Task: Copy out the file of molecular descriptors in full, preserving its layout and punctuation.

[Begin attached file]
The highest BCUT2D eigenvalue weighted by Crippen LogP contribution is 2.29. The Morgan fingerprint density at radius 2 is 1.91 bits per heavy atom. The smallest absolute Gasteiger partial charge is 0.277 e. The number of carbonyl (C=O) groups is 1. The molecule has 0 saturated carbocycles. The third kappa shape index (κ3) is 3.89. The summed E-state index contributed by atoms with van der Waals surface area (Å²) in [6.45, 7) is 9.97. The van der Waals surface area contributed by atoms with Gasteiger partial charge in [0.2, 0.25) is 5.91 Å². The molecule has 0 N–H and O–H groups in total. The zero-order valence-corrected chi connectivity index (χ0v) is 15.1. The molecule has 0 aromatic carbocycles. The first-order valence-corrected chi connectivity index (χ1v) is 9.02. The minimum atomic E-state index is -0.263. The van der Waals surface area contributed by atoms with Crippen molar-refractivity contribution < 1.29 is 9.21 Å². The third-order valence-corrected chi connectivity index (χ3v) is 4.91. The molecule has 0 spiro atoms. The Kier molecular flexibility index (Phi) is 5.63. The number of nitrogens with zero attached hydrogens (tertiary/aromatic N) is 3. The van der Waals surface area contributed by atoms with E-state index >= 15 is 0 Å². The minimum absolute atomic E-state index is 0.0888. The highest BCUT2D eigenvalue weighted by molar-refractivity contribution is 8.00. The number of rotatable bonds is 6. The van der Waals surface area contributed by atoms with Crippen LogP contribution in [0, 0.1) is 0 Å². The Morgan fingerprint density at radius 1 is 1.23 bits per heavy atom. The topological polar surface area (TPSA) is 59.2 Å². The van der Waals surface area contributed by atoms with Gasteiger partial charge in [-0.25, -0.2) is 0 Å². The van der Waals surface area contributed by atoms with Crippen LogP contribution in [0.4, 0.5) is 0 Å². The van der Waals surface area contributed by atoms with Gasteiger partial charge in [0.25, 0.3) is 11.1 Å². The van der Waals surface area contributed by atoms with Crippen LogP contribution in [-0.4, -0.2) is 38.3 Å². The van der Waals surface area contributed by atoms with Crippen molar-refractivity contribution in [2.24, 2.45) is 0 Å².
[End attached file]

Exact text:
The highest BCUT2D eigenvalue weighted by Crippen LogP contribution is 2.29. The Morgan fingerprint density at radius 2 is 1.91 bits per heavy atom. The smallest absolute Gasteiger partial charge is 0.277 e. The number of carbonyl (C=O) groups is 1. The molecule has 0 saturated carbocycles. The third kappa shape index (κ3) is 3.89. The summed E-state index contributed by atoms with van der Waals surface area (Å²) in [6.45, 7) is 9.97. The van der Waals surface area contributed by atoms with Gasteiger partial charge in [0.2, 0.25) is 5.91 Å². The molecule has 0 N–H and O–H groups in total. The zero-order valence-corrected chi connectivity index (χ0v) is 15.1. The molecule has 0 aromatic carbocycles. The first-order valence-corrected chi connectivity index (χ1v) is 9.02. The minimum atomic E-state index is -0.263. The van der Waals surface area contributed by atoms with Crippen molar-refractivity contribution < 1.29 is 9.21 Å². The third-order valence-corrected chi connectivity index (χ3v) is 4.91. The molecule has 0 spiro atoms. The Kier molecular flexibility index (Phi) is 5.63. The number of nitrogens with zero attached hydrogens (tertiary/aromatic N) is 3. The van der Waals surface area contributed by atoms with E-state index >= 15 is 0 Å². The minimum absolute atomic E-state index is 0.0888. The highest BCUT2D eigenvalue weighted by molar-refractivity contribution is 8.00. The number of rotatable bonds is 6. The van der Waals surface area contributed by atoms with Crippen LogP contribution in [0, 0.1) is 0 Å². The Morgan fingerprint density at radius 1 is 1.23 bits per heavy atom. The topological polar surface area (TPSA) is 59.2 Å². The van der Waals surface area contributed by atoms with Gasteiger partial charge in [-0.25, -0.2) is 0 Å². The van der Waals surface area contributed by atoms with Crippen LogP contribution in [0.4, 0.5) is 0 Å². The van der Waals surface area contributed by atoms with Gasteiger partial charge in [0.25, 0.3) is 11.1 Å². The van der Waals surface area contributed by atoms with Crippen LogP contribution in [-0.4, -0.2) is 38.3 Å². The van der Waals surface area contributed by atoms with Crippen molar-refractivity contribution in [2.24, 2.45) is 0 Å².